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The Fallacy of State-Coerced Marriage Officiants: A Primer From the Military Chaplaincy

Over and over again, anti-gay groups have trotted out clergy and chaplains as beleaguered minorities whose rights are being trampled. And over and over again, this line of reasoning intentionally misconstrues the relationship among religion, law and marriage.
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Chief Justice John Roberts wondered aloud if the court could "force churches and religious leaders to preside over a homosexual wedding that, when taken as a whole, would offend their moral conscience." And Justice Antonin Scalia mused whether a constitutional right to marry meant a minister "can decline to marry two men." The answers -- as Justices Elena Kagan and Stephen Breyer quickly clarified -- are no and yes.

But in posing these scenarios during oral arguments, the two justices became the latest spokespeople for a hysterical trope, the specter of state-mandated marriage officiation. There is no reason to indulge this fallacy. Despite the alleged possibility of persecution -- in the form of compulsory sanctification of gay marriage -- nothing forces the nation's clergy to act against their faith. Indeed, alongside the legal rationales offered by Kagan and Breyer, the history of the military chaplaincy offers a clear and unambiguous precedent.

The military is a government institution that can compel clergy to conform to certain behavioral norms. Military chaplains, commissioned by the armed forces to serve personnel, cede some autonomy to the state. But the military has never required its chaplains to marry couples against their personal religious convictions.

Over and over again, anti-gay groups have trotted out clergy and chaplains as beleaguered minorities whose rights are being trampled. And over and over again, this line of reasoning intentionally misconstrues the relationship among religion, law and marriage.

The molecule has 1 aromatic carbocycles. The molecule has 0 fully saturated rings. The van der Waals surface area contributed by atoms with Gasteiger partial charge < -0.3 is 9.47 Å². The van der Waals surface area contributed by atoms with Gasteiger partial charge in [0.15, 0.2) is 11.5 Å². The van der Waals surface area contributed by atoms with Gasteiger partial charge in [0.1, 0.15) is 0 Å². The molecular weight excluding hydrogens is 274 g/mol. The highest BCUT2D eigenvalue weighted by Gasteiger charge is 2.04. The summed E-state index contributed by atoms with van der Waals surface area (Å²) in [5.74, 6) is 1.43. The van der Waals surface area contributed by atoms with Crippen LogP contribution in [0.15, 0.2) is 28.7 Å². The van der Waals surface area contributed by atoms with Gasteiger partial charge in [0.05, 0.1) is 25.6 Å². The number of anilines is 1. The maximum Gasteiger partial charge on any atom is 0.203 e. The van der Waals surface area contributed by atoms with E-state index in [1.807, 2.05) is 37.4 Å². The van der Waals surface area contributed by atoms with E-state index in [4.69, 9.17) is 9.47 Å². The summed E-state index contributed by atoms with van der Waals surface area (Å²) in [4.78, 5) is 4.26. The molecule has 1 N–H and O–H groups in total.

Military chaplains are both clergy and military officers. They are ordained by specific faith traditions, endorsed by civilian religious groups, and commissioned by the military to serve all service members. This tripartite structure is intentional: It ensures that chaplains are well-versed in religious creed and ritual; it distances the military from concerns about establishing religion; and it guarantees that the military will meet the religious needs of its members.

Marriage has long been a duty delegated to chaplains. The historical experience is instructive because it underscores that chaplains have always retained religious autonomy in the realm of marriage.

During World War I, Chaplain Schools taught new chaplains how to drill, ride horses, pitch tents, administer first aid -- and marry soldiers. There, military clergy learned how to handle marriages outside of their faiths. A Protestant chaplain could not perform a marriage mass, but could civilly marry a Catholic soldier and his bride. A Catholic chaplain would not marry Protestants according to Catholic rites, but could sanction the marriage on behalf of the state.

In the eyes of the military, marriage can be religious or civil; chaplains can act as denominational clergy or county clerks. Even when acting as an agent of the state, the dictates of faith -- or even personal misgivings about any given match -- determine who chaplains marry. For the meaning of marriage -- which could be a covenant, sacrament, sealing or contract -- to name but a few ways different religions understand the marital bond -- is neither generic nor static.